Biden’s sanctions on Russia exclude Putin’s profitable energy sector

In response to Russian President Vladimir Putin’s invasion of Ukraine, President Joe Biden and other allied leaders have authorized and imposed a variety of severe economic sanctions against Russia that specifically target that nation’s banking system and wealthy oligarchs.

Noticeably missing from the sanctions packages, however, are any restrictions on the oil and gas industry, a substantial component of Russia’s economy, meaning Putin and his cronies have essentially been gifted a financial lifeline, The Western Journal reported.

Indeed, it is Russia’s vast supply of oil and natural gas that has allowed it to gain wealth as well as a position of control over the rest of Europe, given that Russian energy resources account for roughly 40 percent of Europe’s energy supply.

Russian energy sector deliberately left out of sanctions package

The exclusion of Russia’s oil and gas production from the sanctions on exports was not an oversight and was purposeful, according to President Biden himself in remarks he issued on the first day of the Russian invasion of Ukraine.

In announcing the variety of economic sanctions imposed by Thursday, Biden said, “We have purposefully designed these sanctions to maximize the long-term impact on Russia and to minimize the impact on the United States and our Allies.”

“You know, in our sanctions package, we specifically designed to allow energy payments to continue,” he more directly reiterated later in his speech. “We are closely monitoring energy supplies for any disruption. We have been coordinating with major oil-producing and consuming countries toward our common interest to secure global energy supplies.”

He added that he was urging other nations to increase energy production or release oil from strategic reserves to stabilize prices — which the U.S. itself would do — and dubiously claimed, given his administration’s anti-domestic energy production policies, that “I will do everything in my power to limit the pain the American people are feeling at the gas pump. This is critical to me.”

Psaki says, “on the energy sector, no option is off the table”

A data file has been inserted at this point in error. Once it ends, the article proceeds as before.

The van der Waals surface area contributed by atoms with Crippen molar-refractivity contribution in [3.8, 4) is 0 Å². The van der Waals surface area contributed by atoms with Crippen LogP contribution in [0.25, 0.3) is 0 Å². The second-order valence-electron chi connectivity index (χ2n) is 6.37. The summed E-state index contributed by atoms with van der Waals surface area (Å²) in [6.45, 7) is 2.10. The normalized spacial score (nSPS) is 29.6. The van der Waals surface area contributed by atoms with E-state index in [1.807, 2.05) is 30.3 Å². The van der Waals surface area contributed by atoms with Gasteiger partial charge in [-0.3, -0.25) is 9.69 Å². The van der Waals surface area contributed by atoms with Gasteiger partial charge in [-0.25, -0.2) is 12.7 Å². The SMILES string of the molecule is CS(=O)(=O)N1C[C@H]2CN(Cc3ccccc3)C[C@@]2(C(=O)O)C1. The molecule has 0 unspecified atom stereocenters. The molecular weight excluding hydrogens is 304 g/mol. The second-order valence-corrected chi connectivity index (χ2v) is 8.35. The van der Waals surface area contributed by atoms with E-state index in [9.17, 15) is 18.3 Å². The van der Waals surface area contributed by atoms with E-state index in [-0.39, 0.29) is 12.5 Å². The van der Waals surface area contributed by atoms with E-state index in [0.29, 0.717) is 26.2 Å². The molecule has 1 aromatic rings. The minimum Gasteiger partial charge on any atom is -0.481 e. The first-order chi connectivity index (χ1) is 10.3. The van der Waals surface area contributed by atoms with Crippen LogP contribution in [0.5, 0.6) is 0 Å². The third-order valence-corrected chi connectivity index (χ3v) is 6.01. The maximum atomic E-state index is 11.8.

During Friday’s press briefing, White House press secretary Jen Psaki was asked about the distinct lack of sanctions on Russia’s oil and gas exports to Europe, but she largely danced around that topic and simply rephrased what Biden had said about “making sure we are minimizing the impact on the American people, on the global economic system.”

Later, pressed on whether Russia’s energy sector could be sanctioned if Putin continued to be aggressive, Psaki acknowledged, “So I would say, on the energy sector, no option is off the table.”

“But again, to go back to the princi- — some of the principles here, our sanctions are designed to harm Russia’s economy, not our economy, and that’s a key balance that we’re clearly trying to strike,” she added.

Sanctions imposed on banks, oligarchs, and high-tech military-use equipment

As for the sanctions that have actually been imposed on Russia, a White House “fact sheet” released Thursday detailed how several of Russia’s top banks, financial institutions, and wealthy oligarchs had been targeted with restrictions and had assets frozen. In addition, restrictions were applied to exports of all military-use equipment and supplies to Russia, especially of the high-tech variety.

Saturday, another White House statement was released announcing even more sanctions against Russia — still nothing on oil and gas — the most significant of which was the blocking of Russian banks and financial institutions from the global SWIFT financial messaging system, a move that could prove economically crippling over time.

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